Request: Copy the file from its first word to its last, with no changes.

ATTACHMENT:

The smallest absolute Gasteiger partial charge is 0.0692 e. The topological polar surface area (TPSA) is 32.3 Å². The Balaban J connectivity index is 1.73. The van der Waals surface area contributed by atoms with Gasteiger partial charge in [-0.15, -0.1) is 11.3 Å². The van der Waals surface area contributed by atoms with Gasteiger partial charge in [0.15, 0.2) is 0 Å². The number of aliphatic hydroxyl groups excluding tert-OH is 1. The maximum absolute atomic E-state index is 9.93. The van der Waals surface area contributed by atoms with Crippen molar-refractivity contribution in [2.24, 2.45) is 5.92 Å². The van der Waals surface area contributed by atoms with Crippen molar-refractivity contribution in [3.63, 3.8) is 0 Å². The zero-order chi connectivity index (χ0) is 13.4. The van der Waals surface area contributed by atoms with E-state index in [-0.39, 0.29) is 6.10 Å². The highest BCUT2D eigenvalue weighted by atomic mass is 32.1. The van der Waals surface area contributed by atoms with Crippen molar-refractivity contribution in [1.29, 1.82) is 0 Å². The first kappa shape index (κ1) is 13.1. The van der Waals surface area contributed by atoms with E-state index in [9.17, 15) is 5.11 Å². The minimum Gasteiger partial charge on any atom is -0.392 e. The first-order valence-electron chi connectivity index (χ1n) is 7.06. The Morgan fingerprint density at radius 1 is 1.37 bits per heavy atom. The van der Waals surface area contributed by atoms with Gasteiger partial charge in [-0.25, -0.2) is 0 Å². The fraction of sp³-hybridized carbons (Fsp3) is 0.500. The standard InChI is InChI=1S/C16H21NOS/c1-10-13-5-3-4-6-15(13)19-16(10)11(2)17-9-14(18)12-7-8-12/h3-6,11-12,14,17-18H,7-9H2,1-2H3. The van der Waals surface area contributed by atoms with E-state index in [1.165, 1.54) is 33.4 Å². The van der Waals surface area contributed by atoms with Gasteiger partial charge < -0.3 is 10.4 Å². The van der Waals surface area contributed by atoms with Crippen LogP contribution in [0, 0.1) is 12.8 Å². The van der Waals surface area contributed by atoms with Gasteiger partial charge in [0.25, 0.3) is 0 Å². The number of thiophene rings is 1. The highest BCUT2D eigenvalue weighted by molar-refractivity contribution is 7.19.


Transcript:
The smallest absolute Gasteiger partial charge is 0.0692 e. The topological polar surface area (TPSA) is 32.3 Å². The Balaban J connectivity index is 1.73. The van der Waals surface area contributed by atoms with Gasteiger partial charge in [-0.15, -0.1) is 11.3 Å². The van der Waals surface area contributed by atoms with Gasteiger partial charge in [0.15, 0.2) is 0 Å². The number of aliphatic hydroxyl groups excluding tert-OH is 1. The maximum absolute atomic E-state index is 9.93. The van der Waals surface area contributed by atoms with Crippen molar-refractivity contribution in [2.24, 2.45) is 5.92 Å². The van der Waals surface area contributed by atoms with Crippen molar-refractivity contribution in [3.63, 3.8) is 0 Å². The zero-order chi connectivity index (χ0) is 13.4. The van der Waals surface area contributed by atoms with E-state index in [-0.39, 0.29) is 6.10 Å². The highest BCUT2D eigenvalue weighted by atomic mass is 32.1. The van der Waals surface area contributed by atoms with Crippen molar-refractivity contribution in [1.29, 1.82) is 0 Å². The first kappa shape index (κ1) is 13.1. The van der Waals surface area contributed by atoms with E-state index in [9.17, 15) is 5.11 Å². The minimum Gasteiger partial charge on any atom is -0.392 e. The first-order valence-electron chi connectivity index (χ1n) is 7.06. The Morgan fingerprint density at radius 1 is 1.37 bits per heavy atom. The van der Waals surface area contributed by atoms with Gasteiger partial charge in [-0.25, -0.2) is 0 Å². The fraction of sp³-hybridized carbons (Fsp3) is 0.500. The standard InChI is InChI=1S/C16H21NOS/c1-10-13-5-3-4-6-15(13)19-16(10)11(2)17-9-14(18)12-7-8-12/h3-6,11-12,14,17-18H,7-9H2,1-2H3. The van der Waals surface area contributed by atoms with E-state index in [1.165, 1.54) is 33.4 Å². The van der Waals surface area contributed by atoms with Gasteiger partial charge < -0.3 is 10.4 Å². The van der Waals surface area contributed by atoms with Crippen LogP contribution in [0, 0.1) is 12.8 Å². The van der Waals surface area contributed by atoms with Gasteiger partial charge in [0.25, 0.3) is 0 Å². The number of thiophene rings is 1. The highest BCUT2D eigenvalue weighted by molar-refractivity contribution is 7.19.